Book Talk: *The Weird Sisters,* by Eleanor Brown


The Weird Sisters
Eleanor Brown
Amy Einhorn Books/Putnam (2011), hardcover (ISBN 0399157220 / 9780399157226)
Fiction, 336 pages
Source: purchased e-book (Kindle) (ASIN B00475AXHY)
Reason for reading: personal

Opening Lines: “We came home because we were failures. We wouldn’t admit that, of course, not at first, not to ourselves, and certainly not to anyone else. We said we came home because our mother was ill, because we needed a break, a momentary pause before setting out for the Next Big Thing. But the truth was, we had failed, and rather than let anyone know, we crafted careful excuses and alibis, and wrapped them around ourselves like a cloak to keep out the cold hard truth.”

Book description: The Andreas family is one of readers. Their father, a renowned Shakespeare professor who speaks almost entirely in verse, has named his three daughters after famous Shakespearean women. When the sisters return to their childhood home, ostensibly to care for their ailing mother, but really to lick their wounds and bury their secrets, they are horrified to find the others there. See, we love each other. We just don’t happen to like each other very much. But the sisters soon discover that everything they’ve been running from-one another, their small hometown, and themselves-might offer more than they ever expected.

Comments: Do you recall, almost two months ago, when I asked this question:

“Do you ever read multiple reviews of A Book Everyone Loves just hoping to find ONE that says ‘meh’?”

It was inspired by this book. Since asking it, I have seen a couple of less-than-enthused responses to it, but for the most part, it continues to be A Book Everyone Loves.

Having spent a good chunk of my adult life as an appendage to academia (grad-student spouse in a college town, then wife of a faculty member at a small college in a mid-sized city), I still tend to be drawn to fiction set in that world. The three Andreas sisters grew up as daughters of a Shakespeare scholar at a small midwestern college, and were shaped by both those factors. Each was named for a character in a Shakespeare play, and essentially speaks Shakespeare as a second language – it’s the method by which their father is most comfortable communicating; and each attended Barnwell College. But then their paths diverged. Rose, the eldest, became a math professor at a nearby university, a woman of numbers rather than words; her younger sisters, Bianca (Bean) and Cordelia, were more ambitious to get out of Barnwell than anything else.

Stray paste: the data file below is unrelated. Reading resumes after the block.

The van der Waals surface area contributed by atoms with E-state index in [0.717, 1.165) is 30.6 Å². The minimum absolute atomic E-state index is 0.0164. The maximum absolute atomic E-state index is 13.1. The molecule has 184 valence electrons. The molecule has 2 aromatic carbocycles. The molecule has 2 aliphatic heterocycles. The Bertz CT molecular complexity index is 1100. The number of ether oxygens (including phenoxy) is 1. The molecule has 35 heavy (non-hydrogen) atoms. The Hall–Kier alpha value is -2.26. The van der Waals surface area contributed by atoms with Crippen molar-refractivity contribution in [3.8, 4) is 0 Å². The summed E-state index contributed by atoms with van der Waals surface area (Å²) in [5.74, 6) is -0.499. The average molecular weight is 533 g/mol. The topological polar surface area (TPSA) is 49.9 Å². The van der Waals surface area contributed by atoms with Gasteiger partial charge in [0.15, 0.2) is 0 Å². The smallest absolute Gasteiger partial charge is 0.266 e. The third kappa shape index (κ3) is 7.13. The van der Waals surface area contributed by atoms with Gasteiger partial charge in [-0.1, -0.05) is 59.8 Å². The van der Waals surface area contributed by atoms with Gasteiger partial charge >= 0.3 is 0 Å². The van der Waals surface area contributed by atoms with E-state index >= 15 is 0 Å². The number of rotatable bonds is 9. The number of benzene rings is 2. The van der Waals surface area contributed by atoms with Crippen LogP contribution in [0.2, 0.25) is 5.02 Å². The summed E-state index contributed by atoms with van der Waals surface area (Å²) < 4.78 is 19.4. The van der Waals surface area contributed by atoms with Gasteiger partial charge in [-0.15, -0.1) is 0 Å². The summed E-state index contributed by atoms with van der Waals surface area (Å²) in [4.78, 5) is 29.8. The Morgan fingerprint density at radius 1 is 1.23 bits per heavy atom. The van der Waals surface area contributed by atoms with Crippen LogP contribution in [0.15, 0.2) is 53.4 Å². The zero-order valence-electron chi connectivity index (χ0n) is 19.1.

However, when their mother is diagnosed with breast cancer, each of the sisters already has another reason of her own to come home to help care for her, and to rediscover the town that still has a hold on them all.

Debut novelist Eleanor Brown chooses to narrate The Weird Sisters (a Macbeth reference – also a band of magical musicians mentioned in the Harry Potter books) in the unusual first-person plural, giving the sisters a collective voice even as she relates the individual threads of their story. I always find that interesting, and I really liked the way she used it here, particularly when she employed it to make wry comments about one sister’s behavior or thoughts as if they were observed by the others. Given the fact that the sisters really do have issues with one another – as in many families, they wouldn’t choose to associate with each other if they weren’t related to each other – I thought that it provided an interesting counterpoint to have them speak as one.

I thought the novel’s strengths were in the writing and in Brown’s portrayal of the mix of friction and fondness in the sisters’ relationships with each other. The liberal use of quotes from Shakespeare throughout the narrative and characters’ conversations adds a highbrow element, but not an off-putting one – given the novel’s framework, it fits. I didn’t find the sisters themselves quite so compelling, though; I appreciate that Brown didn’t try too hard to make them endearing, but sometimes it felt like she went too far in the opposite direction from that, which I think really works best in satire – and this novel is much more earnest than satirical. The story itself covers pretty familiar ground; Brown’s approach to it is unique, but I didn’t feel she was really saying anything new.

I liked The Weird Sisters, especially as a first novel, and I’ll be interested in seeing the progress of Eleanor Brown’s writing career. However, I honestly wanted to be part of the Everyone Who Loves This Book when I finished it…and I can’t honestly say I am. I may like it more in retrospect, or even grow to love it, but now, I just Liked This Book.

Rating: 3.5/5

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